Of course there are families that are worse than these!  You can think of many ‘families’ that experience only distinction.  But of course, many families are also healthy and exist towards the middle of the triangle.  And what’s more, when we go wrong it won’t always be in the same direction.  I guess we can identify with all of these errors to one degree or another.  And our experience of these types will change over time.

Imagine a woman who’s grown up in a modalist-become-Arian family.  After years of scapegoating she learns that she is a problem person that no-one would want to know.  If she enters marriage – a tritheist one might suit her fear of intimacy.

Or imagine a man growing up in a tritheist family.  When he finds Miss Right he determines that he’s going to get the intimacy he’s always craved.  They have a modalist marriage and raise a modalist family… until the wife or kids want to assert some freedom/independence/distinctions.  And then we enter Arianism.

Anyway, I aint no family therapist.  And I’ve only read a couple of books on family.  So take those sketches for what they’re worth and feel free to shoot me down or add comments…

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Posted on by Glen in family, marriage, pastoral theology, trinity

About Glen

I'm a preacher in Eastbourne, married to Emma.

0 Responses to Heretical families

  1. dave

    This series puts a fresh new twist on the common complementarian vs egalatarian thing… can’t help but think that’s too flat a way to look at it, compared to the liveliness of thinking trinitarianly…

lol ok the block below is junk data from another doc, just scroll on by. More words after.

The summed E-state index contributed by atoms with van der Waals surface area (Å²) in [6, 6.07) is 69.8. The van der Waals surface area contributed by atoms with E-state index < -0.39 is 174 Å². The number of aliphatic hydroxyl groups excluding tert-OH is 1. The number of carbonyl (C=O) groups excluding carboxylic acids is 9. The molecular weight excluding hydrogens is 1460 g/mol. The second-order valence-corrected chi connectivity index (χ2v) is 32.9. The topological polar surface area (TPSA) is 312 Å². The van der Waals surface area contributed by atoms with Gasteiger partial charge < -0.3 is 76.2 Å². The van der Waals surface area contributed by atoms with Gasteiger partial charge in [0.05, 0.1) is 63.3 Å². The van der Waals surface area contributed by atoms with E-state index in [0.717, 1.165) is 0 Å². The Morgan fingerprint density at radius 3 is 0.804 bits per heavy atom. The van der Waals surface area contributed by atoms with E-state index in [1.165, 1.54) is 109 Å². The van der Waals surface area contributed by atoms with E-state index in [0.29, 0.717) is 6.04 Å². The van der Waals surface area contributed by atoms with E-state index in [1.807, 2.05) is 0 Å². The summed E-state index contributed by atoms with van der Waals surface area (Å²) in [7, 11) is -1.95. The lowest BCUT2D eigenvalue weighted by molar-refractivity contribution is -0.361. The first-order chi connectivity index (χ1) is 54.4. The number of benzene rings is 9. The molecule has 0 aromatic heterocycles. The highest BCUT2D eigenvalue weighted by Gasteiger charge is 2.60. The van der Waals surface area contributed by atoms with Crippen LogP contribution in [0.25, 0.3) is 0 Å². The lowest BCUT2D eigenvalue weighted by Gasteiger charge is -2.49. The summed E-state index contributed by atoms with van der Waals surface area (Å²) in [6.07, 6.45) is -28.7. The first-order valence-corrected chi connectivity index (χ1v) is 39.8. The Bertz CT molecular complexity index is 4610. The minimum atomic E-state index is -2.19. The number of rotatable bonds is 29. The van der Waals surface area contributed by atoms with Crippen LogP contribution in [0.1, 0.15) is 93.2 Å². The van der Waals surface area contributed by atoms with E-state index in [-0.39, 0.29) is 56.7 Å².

2. Glen

    Yeah I think the danger is this:

    egalitarianism modalism – it’s a ‘one-ness’ that squashes distinctions.

    I make a little comment about this here:

    http://christthetruth.net/2008/01/28/trinity-universalism-and-womens-ministry/

  3. Glen

    that was meant to be ‘egalitarianism = modalism’ (but maybe WordPress was censoring me!)

  4. Glen

    Sorry, that was too strong. I originally tried to draw one of those double-headed arrows but it didn’t show up. An equals sign is too strong an identification.
    What I mean is not that egalitarians are modalists but that egalitarianism commits you in some degree to parallel errors. IMHO of course.

    And this is not to go into the various realms in which male-female relations work out. Complementarians are on safest ground within the covenant union of marriage. There the parallel with the trinity is most obvious.

  5. Marc Lloyd

    It would be nice to have some more exposition of what Trinitarian family, life in the centre, might look like.

  6. Otepoti

    “what Trinitarian family, life in the centre, might look like.”

    Tolstoy assures you that it looks completely boring from the outside.

    “All happy families are alike, but an unhappy family is unhappy after its own fashion.” [Anna Karenina]

  7. Pingback: A thousand posts in a thousand words « Christ the Truth